The customer is always right--until they're not. Especially "In USA Magnited States of America"

Fueled by social media and networking, the focus on the customer has shifted for many organizations.

United Airlines' "we're here for your safety"--(not your comfort), has given way to Virgin America's--we're all in this together customer-focused mentality.

That said, businesses need to draw a line when customer-focused turns to customer-entitled behavior.

Alamo Drafthouse, a chain of dine-and-screen movie theaters in Austin, Texas, has long dealt with how to deal with impolite moviegoers who disrupt the movie experience of others. The latest assault to the enjoyment of moviegoers is the use of smartphones in theaters which create noise and bright lights that move attention away from the screen. They have a rule against texting and talking in their theaters.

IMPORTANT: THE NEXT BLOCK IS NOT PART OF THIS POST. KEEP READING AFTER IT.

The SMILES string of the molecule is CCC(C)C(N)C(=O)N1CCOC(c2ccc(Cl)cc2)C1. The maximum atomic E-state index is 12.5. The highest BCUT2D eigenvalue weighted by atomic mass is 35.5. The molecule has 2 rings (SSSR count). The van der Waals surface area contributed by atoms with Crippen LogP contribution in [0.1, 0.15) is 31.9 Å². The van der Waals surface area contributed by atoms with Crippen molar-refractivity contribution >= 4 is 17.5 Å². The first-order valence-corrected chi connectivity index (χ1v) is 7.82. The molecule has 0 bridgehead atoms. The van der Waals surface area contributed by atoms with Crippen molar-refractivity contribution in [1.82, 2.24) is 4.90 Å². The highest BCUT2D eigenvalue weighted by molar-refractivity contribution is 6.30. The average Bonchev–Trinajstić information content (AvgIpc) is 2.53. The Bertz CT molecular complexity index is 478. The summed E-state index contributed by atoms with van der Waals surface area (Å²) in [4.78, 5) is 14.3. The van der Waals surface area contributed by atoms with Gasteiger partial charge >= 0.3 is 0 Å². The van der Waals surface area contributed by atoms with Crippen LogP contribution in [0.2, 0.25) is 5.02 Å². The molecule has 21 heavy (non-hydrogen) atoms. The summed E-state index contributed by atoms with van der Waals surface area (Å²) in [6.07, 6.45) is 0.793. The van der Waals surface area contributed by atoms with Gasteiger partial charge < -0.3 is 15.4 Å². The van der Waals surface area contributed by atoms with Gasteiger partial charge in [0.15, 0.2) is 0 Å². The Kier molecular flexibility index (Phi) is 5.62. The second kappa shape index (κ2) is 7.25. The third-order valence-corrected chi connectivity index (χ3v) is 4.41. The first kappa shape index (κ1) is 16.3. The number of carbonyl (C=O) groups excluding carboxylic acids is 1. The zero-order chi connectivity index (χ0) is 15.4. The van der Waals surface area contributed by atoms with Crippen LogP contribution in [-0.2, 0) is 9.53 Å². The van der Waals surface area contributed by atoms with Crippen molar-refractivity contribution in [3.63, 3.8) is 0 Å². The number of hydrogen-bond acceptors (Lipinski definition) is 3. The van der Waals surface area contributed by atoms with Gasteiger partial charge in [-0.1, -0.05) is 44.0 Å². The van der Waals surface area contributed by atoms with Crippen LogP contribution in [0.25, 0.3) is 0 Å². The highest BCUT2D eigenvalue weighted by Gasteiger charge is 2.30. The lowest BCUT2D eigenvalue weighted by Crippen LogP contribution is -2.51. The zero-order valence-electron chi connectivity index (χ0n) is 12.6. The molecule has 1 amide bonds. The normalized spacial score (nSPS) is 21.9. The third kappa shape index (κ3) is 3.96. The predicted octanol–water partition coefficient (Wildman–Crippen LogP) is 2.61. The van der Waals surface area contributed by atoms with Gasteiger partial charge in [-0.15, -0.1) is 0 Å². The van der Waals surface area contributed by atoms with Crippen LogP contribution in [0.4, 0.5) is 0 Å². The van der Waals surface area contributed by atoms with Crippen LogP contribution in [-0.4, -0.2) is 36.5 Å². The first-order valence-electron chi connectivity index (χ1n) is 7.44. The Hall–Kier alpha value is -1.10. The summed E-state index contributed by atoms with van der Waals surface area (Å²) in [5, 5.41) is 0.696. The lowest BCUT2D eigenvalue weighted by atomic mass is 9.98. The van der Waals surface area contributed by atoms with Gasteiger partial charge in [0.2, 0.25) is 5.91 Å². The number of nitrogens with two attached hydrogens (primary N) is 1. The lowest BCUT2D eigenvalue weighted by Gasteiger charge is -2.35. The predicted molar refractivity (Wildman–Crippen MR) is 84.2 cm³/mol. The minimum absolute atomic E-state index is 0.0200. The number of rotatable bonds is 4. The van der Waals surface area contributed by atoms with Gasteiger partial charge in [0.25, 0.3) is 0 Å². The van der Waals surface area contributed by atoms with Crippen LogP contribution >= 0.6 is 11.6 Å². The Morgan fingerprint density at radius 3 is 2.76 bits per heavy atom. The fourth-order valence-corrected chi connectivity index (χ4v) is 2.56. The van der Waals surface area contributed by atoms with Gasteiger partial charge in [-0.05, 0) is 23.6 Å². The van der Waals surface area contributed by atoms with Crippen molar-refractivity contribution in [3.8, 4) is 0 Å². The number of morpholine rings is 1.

So when a women was booted from the theater for texting, and left an aggressive, profantity-laced message on the theater's voicemail, they decided to make an example of her by showing how a feeling of "entitlement" crosses the line. The Drafthouse took audio of the woman's voicemail, transcribed it, and turned it into an in-house preview that warns theatergoers against cell phone use during movies.

She may be free to text in Texas, but not in a private theater.

According to Tim League, the Drafthouse's founder, the woman in question was warned twice about texting during a screening, and then, in accordance with company policy, was escorted out without a refund. "I don't think people realize that it is distracting," League told The Lookout. "It seems like nothing, but if you spend as much time as I do at the movies, you realize the entire theater sees it and it pulls you out of the movie experience. It's every bit as intrusvie as talking."

This woman is now the star of a PSA released by the company, and spread virally around the country:

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